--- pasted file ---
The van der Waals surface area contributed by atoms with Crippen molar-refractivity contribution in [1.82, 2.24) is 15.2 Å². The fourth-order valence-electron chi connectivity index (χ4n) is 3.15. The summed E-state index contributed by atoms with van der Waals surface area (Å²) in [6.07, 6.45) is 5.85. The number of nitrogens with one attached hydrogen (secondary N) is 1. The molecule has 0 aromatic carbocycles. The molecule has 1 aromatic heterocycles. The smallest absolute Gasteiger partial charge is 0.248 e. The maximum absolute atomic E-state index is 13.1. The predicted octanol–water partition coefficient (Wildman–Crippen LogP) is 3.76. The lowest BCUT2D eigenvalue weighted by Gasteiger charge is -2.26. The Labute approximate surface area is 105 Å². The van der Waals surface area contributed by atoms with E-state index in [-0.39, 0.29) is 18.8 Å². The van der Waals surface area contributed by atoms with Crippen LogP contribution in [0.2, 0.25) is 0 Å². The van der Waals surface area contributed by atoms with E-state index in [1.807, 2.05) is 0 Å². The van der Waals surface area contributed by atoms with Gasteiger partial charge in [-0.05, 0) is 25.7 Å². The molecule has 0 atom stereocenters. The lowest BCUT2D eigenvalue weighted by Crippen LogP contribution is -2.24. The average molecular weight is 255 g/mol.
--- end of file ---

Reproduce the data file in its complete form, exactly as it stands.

The van der Waals surface area contributed by atoms with Crippen molar-refractivity contribution in [1.82, 2.24) is 15.2 Å². The fourth-order valence-electron chi connectivity index (χ4n) is 3.15. The summed E-state index contributed by atoms with van der Waals surface area (Å²) in [6.07, 6.45) is 5.85. The number of nitrogens with one attached hydrogen (secondary N) is 1. The molecule has 0 aromatic carbocycles. The molecule has 1 aromatic heterocycles. The smallest absolute Gasteiger partial charge is 0.248 e. The maximum absolute atomic E-state index is 13.1. The predicted octanol–water partition coefficient (Wildman–Crippen LogP) is 3.76. The lowest BCUT2D eigenvalue weighted by Gasteiger charge is -2.26. The Labute approximate surface area is 105 Å². The van der Waals surface area contributed by atoms with E-state index in [-0.39, 0.29) is 18.8 Å². The van der Waals surface area contributed by atoms with Crippen LogP contribution in [0.2, 0.25) is 0 Å². The van der Waals surface area contributed by atoms with E-state index in [1.807, 2.05) is 0 Å². The van der Waals surface area contributed by atoms with Gasteiger partial charge in [-0.05, 0) is 25.7 Å². The molecule has 0 atom stereocenters. The lowest BCUT2D eigenvalue weighted by Crippen LogP contribution is -2.24. The average molecular weight is 255 g/mol.